A Naive mini-parser

Tagged: elixir

At the end of last week, I had a bit of fun approaching how to migrate recipes from Ari's Gardenº to Galleyº.

The high-level problem is that Ari's Garden is an elm application that consumes a big JSON file whereas Galley needs recipe data to be input by form.

Most of the above are easily accomplished by importing Poison for decoding the json, and then iterating over those entries and mapping them to an elixir map that can happily be pushed into the database.

What remained a slight unknown was how I would parse the strange-cryptic-syntax I made in Ari's Garden used to describe a step in a recipe. It looks like this:

"[&: 4. Simmer | 00:10:00] Mix the [#: sugar-white | sugar], [#: water | water], [#: salt | salt] and ginger slices and simmer for 10 minutes.

Each step in a recipe in the Ari's Garden json might have a single timer or one or more ingredient references. Both of these are demarcated by the use of square brackets followed by a symbol to denote the type of element: # for an ingredient reference and & for a timer.

I decided that because I had made this little syntax to learn about parsers using elm's parsing tools, I should try and recreate the same thing in elixir.

What followed worked out in the end but it was pretty clumsy! Nonetheless, it's a harmless non-production migration script and so I thought I'd share my approach here. I also think it's interesting because I recently bought crafting interpreters (thanks to a book stipend from my work) which I think will cover in-depth some of the things I naively tried to do based on what I remembered from the elm parser api.

The output data I needed looked as so:

%{
  output: "",
  capturing: false,
  capturing_timer: false,
  capturing_ingredient: false,
  capturing_ingr_string: false,
  timer: ""
},

Only the output and the timer were of any relevance to me - everything else was a flag that determined where I was while parsing. The output just needed to be a cleaned string indicating the recipe step without any syntax in it. The timer needed to be an elixir map with an hour and a minute key.

The actual parsing happens by reducing over a split-up string and for each item encountered we flip some of the flags on/off, which then informs if we "capture" the string item to be put into the cleaned output or if we are capturing the timer. Here's what it looks like:

  def parse_single_step(step) do
    step_list = step |> String.graphemes()

    step_data =
      Enum.reduce(
        step_list,
        %{
          output: "",
          capturing: false,
          capturing_timer: false,
          capturing_ingredient: false,
          capturing_ingr_string: false,
          timer: ""
        },
        fn item, acc ->
          case item do
            "[" ->
              %{acc | output: acc.output, capturing: true}

            "]" ->
              %{
                acc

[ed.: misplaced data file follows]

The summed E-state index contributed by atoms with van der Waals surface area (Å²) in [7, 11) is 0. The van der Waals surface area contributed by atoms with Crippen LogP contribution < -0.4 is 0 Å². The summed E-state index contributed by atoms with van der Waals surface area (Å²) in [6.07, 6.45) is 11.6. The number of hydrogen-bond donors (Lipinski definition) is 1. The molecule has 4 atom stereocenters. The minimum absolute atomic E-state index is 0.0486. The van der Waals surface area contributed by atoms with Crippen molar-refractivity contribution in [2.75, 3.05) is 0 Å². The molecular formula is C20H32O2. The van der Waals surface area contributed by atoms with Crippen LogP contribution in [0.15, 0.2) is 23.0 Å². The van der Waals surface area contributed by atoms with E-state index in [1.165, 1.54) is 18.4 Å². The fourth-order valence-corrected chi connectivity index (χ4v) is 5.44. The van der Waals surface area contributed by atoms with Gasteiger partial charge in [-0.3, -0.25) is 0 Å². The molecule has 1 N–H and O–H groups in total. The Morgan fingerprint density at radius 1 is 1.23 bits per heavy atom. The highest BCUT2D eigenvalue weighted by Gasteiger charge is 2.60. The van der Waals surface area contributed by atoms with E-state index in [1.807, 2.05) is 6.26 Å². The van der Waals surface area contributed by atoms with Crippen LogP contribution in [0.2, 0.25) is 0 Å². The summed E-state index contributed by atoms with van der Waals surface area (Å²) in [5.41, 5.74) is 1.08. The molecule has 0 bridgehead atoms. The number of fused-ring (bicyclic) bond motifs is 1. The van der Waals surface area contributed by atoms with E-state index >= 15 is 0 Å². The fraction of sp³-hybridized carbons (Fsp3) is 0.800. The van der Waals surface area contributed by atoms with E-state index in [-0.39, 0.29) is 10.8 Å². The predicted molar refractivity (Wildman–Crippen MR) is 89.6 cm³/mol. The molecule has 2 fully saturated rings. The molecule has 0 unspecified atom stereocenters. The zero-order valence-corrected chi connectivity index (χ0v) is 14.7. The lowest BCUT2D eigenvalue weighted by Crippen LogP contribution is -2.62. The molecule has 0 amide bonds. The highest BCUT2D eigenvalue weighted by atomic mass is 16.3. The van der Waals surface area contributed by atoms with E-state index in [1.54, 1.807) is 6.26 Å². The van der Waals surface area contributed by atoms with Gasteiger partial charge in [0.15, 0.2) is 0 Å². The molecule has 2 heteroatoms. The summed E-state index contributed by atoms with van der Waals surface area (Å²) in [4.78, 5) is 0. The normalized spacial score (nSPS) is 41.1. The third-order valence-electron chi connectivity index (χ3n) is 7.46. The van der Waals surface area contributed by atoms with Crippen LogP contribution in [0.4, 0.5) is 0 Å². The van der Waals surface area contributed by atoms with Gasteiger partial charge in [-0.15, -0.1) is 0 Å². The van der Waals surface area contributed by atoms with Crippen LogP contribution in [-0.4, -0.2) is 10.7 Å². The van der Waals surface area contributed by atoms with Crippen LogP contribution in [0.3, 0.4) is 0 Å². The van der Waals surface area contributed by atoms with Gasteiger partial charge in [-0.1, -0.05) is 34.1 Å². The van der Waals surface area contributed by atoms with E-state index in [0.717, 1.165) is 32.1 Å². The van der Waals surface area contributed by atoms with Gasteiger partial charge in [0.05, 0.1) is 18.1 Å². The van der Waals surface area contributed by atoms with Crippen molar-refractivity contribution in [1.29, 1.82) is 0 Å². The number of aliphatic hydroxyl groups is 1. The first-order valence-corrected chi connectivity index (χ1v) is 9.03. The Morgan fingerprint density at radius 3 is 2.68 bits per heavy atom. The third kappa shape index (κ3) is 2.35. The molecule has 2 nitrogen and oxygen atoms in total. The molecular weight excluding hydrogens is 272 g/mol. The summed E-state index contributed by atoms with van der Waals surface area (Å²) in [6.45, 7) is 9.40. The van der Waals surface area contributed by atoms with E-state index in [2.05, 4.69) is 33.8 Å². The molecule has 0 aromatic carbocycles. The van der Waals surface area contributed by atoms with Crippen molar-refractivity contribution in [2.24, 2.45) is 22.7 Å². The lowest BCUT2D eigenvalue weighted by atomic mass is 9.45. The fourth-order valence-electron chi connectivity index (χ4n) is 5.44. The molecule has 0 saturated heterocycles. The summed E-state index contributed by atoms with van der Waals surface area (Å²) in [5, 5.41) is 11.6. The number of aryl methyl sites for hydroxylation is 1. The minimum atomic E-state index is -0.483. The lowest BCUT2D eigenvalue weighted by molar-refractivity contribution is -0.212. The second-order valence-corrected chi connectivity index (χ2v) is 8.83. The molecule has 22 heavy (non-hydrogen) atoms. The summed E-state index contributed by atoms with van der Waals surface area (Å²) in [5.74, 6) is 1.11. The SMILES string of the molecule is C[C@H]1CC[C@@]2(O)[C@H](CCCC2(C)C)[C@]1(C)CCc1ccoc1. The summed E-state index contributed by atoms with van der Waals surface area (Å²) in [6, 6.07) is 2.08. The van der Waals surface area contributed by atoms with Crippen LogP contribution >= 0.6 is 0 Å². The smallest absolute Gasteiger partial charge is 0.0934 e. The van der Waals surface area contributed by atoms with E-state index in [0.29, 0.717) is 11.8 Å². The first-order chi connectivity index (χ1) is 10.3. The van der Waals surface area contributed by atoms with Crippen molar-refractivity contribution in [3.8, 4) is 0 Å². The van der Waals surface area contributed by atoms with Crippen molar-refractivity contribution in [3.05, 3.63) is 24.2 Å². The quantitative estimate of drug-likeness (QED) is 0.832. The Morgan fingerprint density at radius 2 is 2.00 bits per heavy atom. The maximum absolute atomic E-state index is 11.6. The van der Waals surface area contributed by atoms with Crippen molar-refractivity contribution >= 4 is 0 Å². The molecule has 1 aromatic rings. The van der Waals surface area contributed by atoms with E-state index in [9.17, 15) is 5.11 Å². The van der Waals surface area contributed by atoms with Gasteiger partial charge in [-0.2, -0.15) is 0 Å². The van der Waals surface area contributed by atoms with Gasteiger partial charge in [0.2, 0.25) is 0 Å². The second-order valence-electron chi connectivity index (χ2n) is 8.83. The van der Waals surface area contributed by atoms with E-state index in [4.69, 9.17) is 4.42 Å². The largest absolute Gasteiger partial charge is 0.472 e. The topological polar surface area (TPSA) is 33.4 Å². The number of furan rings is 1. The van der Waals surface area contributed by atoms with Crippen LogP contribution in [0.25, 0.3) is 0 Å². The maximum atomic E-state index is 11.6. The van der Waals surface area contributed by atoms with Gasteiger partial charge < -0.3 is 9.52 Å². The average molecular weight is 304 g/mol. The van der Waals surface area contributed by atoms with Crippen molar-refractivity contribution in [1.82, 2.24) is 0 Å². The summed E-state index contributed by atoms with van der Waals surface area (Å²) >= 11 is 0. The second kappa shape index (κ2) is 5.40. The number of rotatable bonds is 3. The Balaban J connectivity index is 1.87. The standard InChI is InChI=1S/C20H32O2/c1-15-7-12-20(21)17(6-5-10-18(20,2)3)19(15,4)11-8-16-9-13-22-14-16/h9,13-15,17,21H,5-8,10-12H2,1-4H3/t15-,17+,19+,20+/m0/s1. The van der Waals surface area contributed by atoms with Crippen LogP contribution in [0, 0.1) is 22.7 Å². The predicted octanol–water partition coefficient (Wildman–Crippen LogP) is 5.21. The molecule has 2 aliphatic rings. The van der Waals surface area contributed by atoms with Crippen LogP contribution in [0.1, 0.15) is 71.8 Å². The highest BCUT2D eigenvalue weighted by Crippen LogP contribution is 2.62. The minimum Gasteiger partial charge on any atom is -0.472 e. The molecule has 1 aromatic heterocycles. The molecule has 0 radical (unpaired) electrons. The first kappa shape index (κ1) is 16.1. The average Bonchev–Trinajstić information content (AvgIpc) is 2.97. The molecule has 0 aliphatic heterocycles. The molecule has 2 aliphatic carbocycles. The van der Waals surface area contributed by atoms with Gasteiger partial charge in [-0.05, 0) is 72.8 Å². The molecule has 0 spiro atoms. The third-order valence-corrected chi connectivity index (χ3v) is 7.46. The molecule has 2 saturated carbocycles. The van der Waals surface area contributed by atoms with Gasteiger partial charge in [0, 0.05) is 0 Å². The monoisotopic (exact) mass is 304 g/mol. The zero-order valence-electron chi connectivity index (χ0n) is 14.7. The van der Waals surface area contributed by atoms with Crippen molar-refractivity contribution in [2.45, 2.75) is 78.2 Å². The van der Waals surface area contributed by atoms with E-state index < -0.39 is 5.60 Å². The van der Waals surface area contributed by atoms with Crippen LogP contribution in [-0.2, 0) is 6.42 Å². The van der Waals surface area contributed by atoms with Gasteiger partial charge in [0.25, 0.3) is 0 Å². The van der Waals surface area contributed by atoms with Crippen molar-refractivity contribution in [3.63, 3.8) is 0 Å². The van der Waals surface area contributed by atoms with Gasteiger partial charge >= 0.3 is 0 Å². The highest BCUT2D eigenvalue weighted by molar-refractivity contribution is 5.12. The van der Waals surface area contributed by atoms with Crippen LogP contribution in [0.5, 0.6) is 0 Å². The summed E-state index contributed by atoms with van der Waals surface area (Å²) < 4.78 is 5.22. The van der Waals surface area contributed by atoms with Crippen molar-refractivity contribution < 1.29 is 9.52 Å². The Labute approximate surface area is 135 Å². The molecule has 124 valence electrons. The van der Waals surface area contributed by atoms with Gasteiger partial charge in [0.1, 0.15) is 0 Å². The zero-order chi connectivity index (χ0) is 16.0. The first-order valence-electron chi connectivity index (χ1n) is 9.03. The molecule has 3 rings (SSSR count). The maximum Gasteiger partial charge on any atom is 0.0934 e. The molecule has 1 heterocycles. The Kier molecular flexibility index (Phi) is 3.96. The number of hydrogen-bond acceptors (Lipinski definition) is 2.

| output: acc.output,
                  capturing: false,
                  capturing_ingredient: false,
                  capturing_ingr_string: false,
                  capturing_timer: false
              }

            "&" ->
              if acc.capturing do
                %{acc | capturing_timer: true}
              else
                acc
              end

            "#" ->
              if acc.capturing do
                %{acc | capturing_ingredient: true}
              else
                acc
              end

            "|" ->
              if acc.capturing && acc.capturing_ingredient do
                %{acc | capturing_ingr_string: true}
              else
                acc
              end

            _ ->
              if acc.capturing do
                cond do
                  acc.capturing_timer -> %{acc | timer: acc.timer <> item}
                  acc.capturing_ingr_string -> %{acc | output: acc.output <> item}
                  acc.capturing_ingredient -> %{acc | output: acc.output}
                  true -> acc
                end
              else
                %{acc | output: acc.output <> item}
              end
          end
        end
      )

    # trim the string, removing any consecutive 2x white space.
    {
      String.trim(step_data.output) |> String.split("  ") |> Enum.join(" "),
      step_data.timer |> String.split() |> List.last()
    }
  end

(you can see more code from the migration script here.)

One of the funny things about working in elixir is that there's no mutation of variables (At least not that I've found; I don't think it has anything akin to atoms in clojure). As a result of this, I knew I needed to accumulate some state with each loop over the split-up string to carry the knowledge of what had been encountered previously.

I can tell I'm interested in this problem space because something is gnawing at me that says there are better ways to do this. Crafting Interpreters waits for me on my desk, boosting up the monitor to eye-level, while I wait for the energy and gusto to take it on.

Thanks for reading!

o/

WT